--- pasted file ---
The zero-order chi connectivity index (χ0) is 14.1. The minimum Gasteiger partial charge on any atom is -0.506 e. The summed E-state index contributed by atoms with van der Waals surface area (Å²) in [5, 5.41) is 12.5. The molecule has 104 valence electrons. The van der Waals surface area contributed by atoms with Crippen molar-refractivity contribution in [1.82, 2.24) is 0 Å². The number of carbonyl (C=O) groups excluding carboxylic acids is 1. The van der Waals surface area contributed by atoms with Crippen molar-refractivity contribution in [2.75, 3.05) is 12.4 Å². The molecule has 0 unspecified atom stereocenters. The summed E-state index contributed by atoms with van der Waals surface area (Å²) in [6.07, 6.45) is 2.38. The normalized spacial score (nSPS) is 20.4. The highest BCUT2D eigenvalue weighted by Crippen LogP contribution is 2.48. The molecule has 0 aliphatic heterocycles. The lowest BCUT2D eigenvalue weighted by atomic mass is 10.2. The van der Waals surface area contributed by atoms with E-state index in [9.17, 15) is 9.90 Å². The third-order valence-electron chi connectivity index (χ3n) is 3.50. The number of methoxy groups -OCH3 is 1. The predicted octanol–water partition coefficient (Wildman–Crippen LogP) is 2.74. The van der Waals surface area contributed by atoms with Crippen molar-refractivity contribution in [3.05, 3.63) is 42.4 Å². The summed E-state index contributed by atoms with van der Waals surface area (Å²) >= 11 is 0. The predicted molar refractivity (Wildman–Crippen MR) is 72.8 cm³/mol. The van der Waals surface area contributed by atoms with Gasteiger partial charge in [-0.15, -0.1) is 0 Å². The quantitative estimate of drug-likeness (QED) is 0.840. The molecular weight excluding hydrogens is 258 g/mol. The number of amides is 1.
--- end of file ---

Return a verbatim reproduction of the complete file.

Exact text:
The zero-order chi connectivity index (χ0) is 14.1. The minimum Gasteiger partial charge on any atom is -0.506 e. The summed E-state index contributed by atoms with van der Waals surface area (Å²) in [5, 5.41) is 12.5. The molecule has 104 valence electrons. The van der Waals surface area contributed by atoms with Crippen molar-refractivity contribution in [1.82, 2.24) is 0 Å². The number of carbonyl (C=O) groups excluding carboxylic acids is 1. The van der Waals surface area contributed by atoms with Crippen molar-refractivity contribution in [2.75, 3.05) is 12.4 Å². The molecule has 0 unspecified atom stereocenters. The summed E-state index contributed by atoms with van der Waals surface area (Å²) in [6.07, 6.45) is 2.38. The normalized spacial score (nSPS) is 20.4. The highest BCUT2D eigenvalue weighted by Crippen LogP contribution is 2.48. The molecule has 0 aliphatic heterocycles. The lowest BCUT2D eigenvalue weighted by atomic mass is 10.2. The van der Waals surface area contributed by atoms with E-state index in [9.17, 15) is 9.90 Å². The third-order valence-electron chi connectivity index (χ3n) is 3.50. The number of methoxy groups -OCH3 is 1. The predicted octanol–water partition coefficient (Wildman–Crippen LogP) is 2.74. The van der Waals surface area contributed by atoms with Crippen molar-refractivity contribution in [3.05, 3.63) is 42.4 Å². The summed E-state index contributed by atoms with van der Waals surface area (Å²) >= 11 is 0. The predicted molar refractivity (Wildman–Crippen MR) is 72.8 cm³/mol. The van der Waals surface area contributed by atoms with Gasteiger partial charge in [-0.15, -0.1) is 0 Å². The quantitative estimate of drug-likeness (QED) is 0.840. The molecular weight excluding hydrogens is 258 g/mol. The number of amides is 1.